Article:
5. Sep 22, 2005 #4

    Chronos

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    A very interesting idea in gravity wave propogation is the notion of constructive interference between gravity waves.
     
  6. Sep 22, 2005 #5
    Yes.
    Actually yes it does, but you are right that it complexifies the equations. They are nonlinear and so superposition does not work for general strong fields. This is why there are so few exact solutions to Einstein's field equations.
    I'm not sure why you infer that, but analysing strong gravitational waves isn't as simple as multiplying the weak field solutions by an amplitude factor.
     
  7. Sep 22, 2005 #6
    gravity waves falling apart under their own gravity:- in most cases even in troughs the level of gravity would be high, just higher on peaks, ie in the case of a mountain on a rotating planet, where we would not have a wave that dropped to zero in troughs, but just dropped a little bit. But in any case, the peaks should slow themselves down more than the troughs, until over a long enough distance or with a big enough amplitude and/or short enough wave lengths, the whole wave would become flat & unmeasurable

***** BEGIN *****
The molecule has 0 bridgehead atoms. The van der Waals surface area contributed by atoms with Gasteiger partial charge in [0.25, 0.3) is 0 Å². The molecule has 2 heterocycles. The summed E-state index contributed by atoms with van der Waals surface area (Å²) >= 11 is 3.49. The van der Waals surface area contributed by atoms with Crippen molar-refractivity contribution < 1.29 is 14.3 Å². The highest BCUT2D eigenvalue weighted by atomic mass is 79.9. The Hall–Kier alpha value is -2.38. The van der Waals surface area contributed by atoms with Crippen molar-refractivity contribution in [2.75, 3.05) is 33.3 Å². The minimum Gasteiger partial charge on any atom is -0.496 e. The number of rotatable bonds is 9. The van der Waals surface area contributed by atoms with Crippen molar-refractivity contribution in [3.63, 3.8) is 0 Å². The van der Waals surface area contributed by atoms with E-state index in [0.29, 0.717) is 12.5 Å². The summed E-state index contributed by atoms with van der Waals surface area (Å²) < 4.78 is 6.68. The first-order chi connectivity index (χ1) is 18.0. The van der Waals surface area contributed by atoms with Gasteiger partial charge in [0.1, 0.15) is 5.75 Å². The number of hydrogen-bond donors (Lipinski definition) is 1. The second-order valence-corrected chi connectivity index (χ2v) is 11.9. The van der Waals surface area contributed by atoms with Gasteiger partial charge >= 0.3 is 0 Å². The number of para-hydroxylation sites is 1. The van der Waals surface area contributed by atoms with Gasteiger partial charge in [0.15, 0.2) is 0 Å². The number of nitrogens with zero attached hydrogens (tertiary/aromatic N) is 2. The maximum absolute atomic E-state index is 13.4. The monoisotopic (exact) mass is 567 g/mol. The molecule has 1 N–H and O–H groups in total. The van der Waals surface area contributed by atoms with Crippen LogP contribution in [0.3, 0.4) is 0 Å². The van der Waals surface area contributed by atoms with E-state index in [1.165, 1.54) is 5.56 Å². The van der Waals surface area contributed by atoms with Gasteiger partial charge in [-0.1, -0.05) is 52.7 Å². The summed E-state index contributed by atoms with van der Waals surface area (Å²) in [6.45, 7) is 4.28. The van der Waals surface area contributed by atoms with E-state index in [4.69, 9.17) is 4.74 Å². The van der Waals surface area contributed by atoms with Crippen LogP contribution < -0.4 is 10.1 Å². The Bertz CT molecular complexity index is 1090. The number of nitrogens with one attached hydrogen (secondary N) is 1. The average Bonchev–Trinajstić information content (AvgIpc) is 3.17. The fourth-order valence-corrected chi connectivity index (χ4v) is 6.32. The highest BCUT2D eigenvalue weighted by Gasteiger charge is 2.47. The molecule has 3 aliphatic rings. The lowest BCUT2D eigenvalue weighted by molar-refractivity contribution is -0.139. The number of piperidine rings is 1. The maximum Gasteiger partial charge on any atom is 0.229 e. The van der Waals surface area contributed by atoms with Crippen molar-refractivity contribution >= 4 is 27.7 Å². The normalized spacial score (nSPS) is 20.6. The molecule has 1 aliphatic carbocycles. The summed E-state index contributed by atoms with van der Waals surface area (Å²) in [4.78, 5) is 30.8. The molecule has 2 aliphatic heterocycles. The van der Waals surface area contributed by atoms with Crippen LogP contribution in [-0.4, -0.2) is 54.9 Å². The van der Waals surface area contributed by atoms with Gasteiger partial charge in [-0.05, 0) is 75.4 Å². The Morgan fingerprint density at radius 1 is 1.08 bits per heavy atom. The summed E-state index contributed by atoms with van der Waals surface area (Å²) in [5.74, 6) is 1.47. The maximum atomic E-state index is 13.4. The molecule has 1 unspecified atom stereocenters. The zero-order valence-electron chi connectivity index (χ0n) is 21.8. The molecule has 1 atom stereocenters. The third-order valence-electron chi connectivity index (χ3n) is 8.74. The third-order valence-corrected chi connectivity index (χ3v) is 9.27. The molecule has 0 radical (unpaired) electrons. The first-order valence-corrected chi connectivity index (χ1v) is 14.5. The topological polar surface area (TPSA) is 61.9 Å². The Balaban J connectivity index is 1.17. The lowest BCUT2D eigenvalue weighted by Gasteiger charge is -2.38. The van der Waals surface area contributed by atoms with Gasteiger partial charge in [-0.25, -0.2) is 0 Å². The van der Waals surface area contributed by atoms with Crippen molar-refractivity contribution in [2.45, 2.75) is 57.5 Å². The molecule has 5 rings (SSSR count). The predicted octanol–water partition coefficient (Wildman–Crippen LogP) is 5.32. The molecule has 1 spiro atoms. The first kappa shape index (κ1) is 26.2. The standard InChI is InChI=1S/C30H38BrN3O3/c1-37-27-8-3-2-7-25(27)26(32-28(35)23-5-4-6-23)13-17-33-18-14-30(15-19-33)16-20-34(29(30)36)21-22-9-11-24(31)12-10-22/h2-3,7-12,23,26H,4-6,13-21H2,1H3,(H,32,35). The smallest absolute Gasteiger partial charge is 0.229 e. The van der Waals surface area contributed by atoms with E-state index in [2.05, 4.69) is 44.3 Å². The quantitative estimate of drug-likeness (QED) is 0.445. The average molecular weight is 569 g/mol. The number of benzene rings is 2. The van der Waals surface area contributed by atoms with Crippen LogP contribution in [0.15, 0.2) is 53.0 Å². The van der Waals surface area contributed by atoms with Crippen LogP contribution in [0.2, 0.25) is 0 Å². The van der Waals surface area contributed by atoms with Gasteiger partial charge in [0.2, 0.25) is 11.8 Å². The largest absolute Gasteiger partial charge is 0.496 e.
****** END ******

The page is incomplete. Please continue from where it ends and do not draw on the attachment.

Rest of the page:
8. Sep 22, 2005 #7
    the wave would create a wave like temporal gradient travelling with the gravity wave, which should cause peaks to lag, so only long wavelengths with small amplitudes would travel long distances without some sort of skew.
     
  9. Sep 22, 2005 #8

    pervect

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    In an asymptotically flat space-time, gravity waves could not disappear, because there is no place for their momentum and energy to go. Gravitational interaction would simply distort the wave into some non-sinusoidal shape.

    In a non-flat space-time, these remarks don't apply. Gravity waves (weak or strong), would undoubtedly experience a cosmological red-shift just like light does.
     
  10. Sep 23, 2005 #9

    Chronos

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    Conservation of energy rules, although I would not limit it to the case of asymptotically flat spacetime. I think you should be able to recover energy conservancy under any metric. That does not mean pervect's example is flawed. He is merely pointing out it has been mathematically confirmed for that particular model.
     
  11. Sep 23, 2005 #10

    pervect